Wouldn’t it be much easier if investment returns followed a linear path (i.e. annual returns and the average returns were exactly the same)? This would remove a few major risks: 1) there would be no risk of buying high and selling low; 2) there would be no risk of withdrawing monies when the portfolio was down, and 3) there would be no need for diversification, as an investor could simply buy the asset class with the highest expected return for that particular time frame. Obviously, real world investments do not work this way. Instinctively, however, many investors often behave in a way that presumes that they do. Take the NASDAQ 100 Index (an index composed up of the 100 largest domestic and international non-financial companies traded on the NASDAQ stock exchange) in the late 1990s, for example. Annual returns were as follows:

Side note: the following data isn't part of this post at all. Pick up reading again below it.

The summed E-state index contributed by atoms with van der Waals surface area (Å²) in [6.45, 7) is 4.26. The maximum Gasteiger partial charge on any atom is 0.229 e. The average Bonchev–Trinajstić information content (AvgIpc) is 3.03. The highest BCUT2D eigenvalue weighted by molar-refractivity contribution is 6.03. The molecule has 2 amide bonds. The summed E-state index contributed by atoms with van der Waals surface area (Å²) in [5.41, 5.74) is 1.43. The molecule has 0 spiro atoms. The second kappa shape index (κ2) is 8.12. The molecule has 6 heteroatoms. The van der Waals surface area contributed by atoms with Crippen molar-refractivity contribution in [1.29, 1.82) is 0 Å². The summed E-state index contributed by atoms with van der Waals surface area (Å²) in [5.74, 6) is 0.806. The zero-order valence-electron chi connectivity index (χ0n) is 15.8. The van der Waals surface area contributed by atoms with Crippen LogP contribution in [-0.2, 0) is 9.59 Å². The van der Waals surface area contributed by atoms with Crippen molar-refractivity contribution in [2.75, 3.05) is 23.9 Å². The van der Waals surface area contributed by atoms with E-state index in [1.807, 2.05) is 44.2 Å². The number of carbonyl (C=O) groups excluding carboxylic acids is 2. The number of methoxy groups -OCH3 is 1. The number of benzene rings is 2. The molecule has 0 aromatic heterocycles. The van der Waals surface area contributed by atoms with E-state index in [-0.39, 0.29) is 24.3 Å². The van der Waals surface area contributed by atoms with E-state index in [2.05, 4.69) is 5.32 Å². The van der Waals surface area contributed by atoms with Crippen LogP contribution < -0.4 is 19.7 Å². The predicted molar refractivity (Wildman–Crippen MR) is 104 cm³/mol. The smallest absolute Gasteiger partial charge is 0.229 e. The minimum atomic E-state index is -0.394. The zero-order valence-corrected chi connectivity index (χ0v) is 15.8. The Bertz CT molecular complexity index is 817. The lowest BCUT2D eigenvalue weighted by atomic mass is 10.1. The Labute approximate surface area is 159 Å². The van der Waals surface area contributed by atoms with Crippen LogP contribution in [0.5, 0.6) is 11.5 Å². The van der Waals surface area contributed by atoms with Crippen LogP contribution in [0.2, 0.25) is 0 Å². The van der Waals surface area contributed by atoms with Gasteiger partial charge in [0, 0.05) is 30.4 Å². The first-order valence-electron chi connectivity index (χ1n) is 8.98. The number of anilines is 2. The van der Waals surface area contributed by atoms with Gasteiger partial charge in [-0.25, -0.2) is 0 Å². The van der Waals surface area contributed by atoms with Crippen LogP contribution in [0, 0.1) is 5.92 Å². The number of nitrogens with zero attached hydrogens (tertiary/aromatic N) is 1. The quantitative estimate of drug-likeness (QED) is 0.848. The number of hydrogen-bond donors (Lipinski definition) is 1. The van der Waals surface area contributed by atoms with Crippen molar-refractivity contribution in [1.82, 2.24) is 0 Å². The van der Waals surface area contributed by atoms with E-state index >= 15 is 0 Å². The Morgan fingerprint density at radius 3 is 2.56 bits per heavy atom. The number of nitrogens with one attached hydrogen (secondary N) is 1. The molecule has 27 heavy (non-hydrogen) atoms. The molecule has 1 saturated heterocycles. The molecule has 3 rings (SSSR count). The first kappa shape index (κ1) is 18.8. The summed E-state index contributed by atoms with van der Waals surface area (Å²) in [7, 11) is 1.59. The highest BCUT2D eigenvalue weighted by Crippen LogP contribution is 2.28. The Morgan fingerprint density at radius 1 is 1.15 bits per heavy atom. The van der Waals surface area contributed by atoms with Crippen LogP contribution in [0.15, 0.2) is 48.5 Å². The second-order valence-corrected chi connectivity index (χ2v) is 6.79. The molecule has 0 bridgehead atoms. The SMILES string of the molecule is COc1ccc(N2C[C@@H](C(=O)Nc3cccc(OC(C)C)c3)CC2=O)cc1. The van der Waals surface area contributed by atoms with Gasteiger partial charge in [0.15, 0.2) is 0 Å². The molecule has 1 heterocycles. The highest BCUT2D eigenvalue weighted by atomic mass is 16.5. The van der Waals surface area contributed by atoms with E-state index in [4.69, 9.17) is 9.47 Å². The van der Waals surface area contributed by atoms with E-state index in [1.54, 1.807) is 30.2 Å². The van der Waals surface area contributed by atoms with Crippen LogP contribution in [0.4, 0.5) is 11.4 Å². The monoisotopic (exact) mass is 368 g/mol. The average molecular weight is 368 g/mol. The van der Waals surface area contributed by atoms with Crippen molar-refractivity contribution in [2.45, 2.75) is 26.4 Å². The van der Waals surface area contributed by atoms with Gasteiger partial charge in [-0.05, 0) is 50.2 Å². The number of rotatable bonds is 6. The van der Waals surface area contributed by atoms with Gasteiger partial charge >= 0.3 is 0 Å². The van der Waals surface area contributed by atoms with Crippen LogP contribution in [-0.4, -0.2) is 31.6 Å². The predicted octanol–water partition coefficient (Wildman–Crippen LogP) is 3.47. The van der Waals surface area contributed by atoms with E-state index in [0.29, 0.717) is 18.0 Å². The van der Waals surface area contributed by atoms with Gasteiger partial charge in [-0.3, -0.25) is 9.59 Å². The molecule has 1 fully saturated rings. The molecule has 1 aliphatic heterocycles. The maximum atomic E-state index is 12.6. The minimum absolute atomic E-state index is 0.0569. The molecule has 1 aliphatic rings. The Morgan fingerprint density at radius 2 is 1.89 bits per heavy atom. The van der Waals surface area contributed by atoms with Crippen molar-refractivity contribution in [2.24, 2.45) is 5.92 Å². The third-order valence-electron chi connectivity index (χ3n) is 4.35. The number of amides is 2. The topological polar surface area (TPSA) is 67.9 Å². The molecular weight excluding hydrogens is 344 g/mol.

With these eye-popping returns, it was difficult to convince investors that prospectively avoiding NASDAQ-laden growth stocks was the right thing to do. Investors behaved in a way that assumed these returns would persist, that there was no risk of buying high and selling low, that there was no risk of loss when sales to meet cash needs were required, and they certainly saw no need to diversify. While the NASDAQ Index was up a staggering 441% over that 5-year time period from 1995 to 1999, the Emerging Markets Stock Index up a mere 10.45%. Despite our near certainty that technology stocks would crash, defending our more conservative approach was a struggle in 1998 and 1999. Not only were our clients missing out on this euphoric run, but they had to listen as many of their friends boasted about their DIY (do-it-yourself) investment genius. Needless to say, It was not a happy time to be in the business of giving financial advice.